It was about 5:30 am, on this past Valentine’s Day, and I was driving a big rig on the Interstate taking supplies out to a rainy parking lot for a big work fundraiser and I had on the local “alternative” radio station KNRK. Surprisingly, they broke free of their weird post grunge, hard rock, nearly unchanged “alternative” playlist from their mid-90s creation to play an as of yet unreleased song by New York’s School of Seven Bells. I had only ever heard of them up to that point, but turned up the volume in that rare chance of hearing good new music on the radio. The song was the lead off from the third album, “The Night,” and it immediately got under my skin – in all the best of ways. The chiming guitars, grinding bass and ethereal vocals reminded me of the first time I had heard the Cocteau Twins as a middle schooler in the mid 80s. I loved it and had it stuck in my head for several weeks until it was finally released to the public. Despite the warmth in my heart for the pre-LP single, it took me a little longer to absorb the more electronic aspects of the full album. It’s not that I’m against keyboard driven songs and drum machines; it’s just that over time, I have found the more “human” instruments to provide a generally longer lasting shelf-life. Having said that, the clinical approach to many of these songs, began to reveal a nice fuzzy melodic center that melted its way into my psyche for many repeated listens. These songs are somehow danceable and dream-like while mostly firmly based in strong pop song structures. It is a pleasant noise that the beautiful Alejandra Deheza and Benjamin Curtis make that at times can hint at a less gritty and angry Curve. It still think they’ve found their best moments in the more straight-forward tunes like “The Night,” “Lafaye,” and the fun upbeat drive of “Scavenger,” as opposed to the cold computerized vocals of “Low Times” and “White Wind.” The album closes with the dreamy epic “When You Sing,” which amazingly swipes the dance beat from My Bloody Valentine’s groundbreaking “Soon” and provides a satisfying flourishing finale.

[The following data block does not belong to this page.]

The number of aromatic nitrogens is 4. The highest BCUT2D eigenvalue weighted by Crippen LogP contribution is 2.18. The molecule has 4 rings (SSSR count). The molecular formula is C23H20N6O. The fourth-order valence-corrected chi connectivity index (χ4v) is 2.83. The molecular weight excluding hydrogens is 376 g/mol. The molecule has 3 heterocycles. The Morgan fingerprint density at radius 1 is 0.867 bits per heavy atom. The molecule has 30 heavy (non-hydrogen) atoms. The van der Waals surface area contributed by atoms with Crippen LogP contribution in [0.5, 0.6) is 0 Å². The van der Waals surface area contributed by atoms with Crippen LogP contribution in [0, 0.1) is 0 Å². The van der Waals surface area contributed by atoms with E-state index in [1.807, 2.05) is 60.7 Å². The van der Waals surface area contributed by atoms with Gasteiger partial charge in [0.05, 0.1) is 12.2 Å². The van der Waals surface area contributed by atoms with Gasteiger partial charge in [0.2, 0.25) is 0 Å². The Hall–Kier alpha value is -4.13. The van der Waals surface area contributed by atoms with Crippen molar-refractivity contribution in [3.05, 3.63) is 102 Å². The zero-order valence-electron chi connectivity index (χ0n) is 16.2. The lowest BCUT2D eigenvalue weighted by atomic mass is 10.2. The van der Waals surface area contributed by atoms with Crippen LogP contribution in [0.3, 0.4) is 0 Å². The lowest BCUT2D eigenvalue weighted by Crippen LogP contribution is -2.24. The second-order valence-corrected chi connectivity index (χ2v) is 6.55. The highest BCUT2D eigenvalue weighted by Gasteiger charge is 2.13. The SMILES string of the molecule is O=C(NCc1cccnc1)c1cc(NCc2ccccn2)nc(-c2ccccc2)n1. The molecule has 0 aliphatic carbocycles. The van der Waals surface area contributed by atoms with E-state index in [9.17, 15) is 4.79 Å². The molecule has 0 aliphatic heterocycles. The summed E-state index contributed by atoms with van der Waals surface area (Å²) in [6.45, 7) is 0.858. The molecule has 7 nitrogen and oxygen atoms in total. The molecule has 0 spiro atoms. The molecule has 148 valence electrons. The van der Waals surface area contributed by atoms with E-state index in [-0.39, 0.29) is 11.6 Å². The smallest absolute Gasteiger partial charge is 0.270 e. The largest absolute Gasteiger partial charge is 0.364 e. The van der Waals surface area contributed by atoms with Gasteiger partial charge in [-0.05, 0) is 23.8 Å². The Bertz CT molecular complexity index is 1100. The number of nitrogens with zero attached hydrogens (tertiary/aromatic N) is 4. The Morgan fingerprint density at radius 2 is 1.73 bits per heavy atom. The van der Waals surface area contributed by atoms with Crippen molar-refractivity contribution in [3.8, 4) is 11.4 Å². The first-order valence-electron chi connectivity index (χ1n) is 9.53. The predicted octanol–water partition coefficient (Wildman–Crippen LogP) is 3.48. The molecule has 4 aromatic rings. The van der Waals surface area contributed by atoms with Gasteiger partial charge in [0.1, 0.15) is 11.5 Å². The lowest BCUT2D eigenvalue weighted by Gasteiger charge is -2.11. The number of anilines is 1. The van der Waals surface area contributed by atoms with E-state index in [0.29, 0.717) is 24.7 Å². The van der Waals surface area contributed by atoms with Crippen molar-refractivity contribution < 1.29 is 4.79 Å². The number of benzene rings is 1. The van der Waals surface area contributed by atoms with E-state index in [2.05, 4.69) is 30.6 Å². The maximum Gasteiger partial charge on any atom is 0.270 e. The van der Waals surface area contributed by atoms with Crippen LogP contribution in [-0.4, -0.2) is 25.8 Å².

The Record Store Day limited 45 from these guys revealed a very nice cover version and live staple of Siouxsie and the Banshees, apparently underrated 1991 “hit,” “Kiss Them for Me.” I say underrated, because when Siouxsie released that song, I felt it was a devastating garish sellout from one of the most respectable women from the original punk/postpunk days I have always been so fixated on. But, at SVIIB’s show and with this single, this song sounds fantastic. I love the looping dual beats and am incredibly happy to have it. The B-side “When She Was Me” employs a more repetitive straight ahead dance beat similar to that of the Pet Shop Boys with their Introspective LP (think “I Want a Dog”) and it is catchy as hell. Why didn’t this make the album? I’m so happy I decided to turn up the radio that cold, dark, rainy holiday morning instead of switching it off.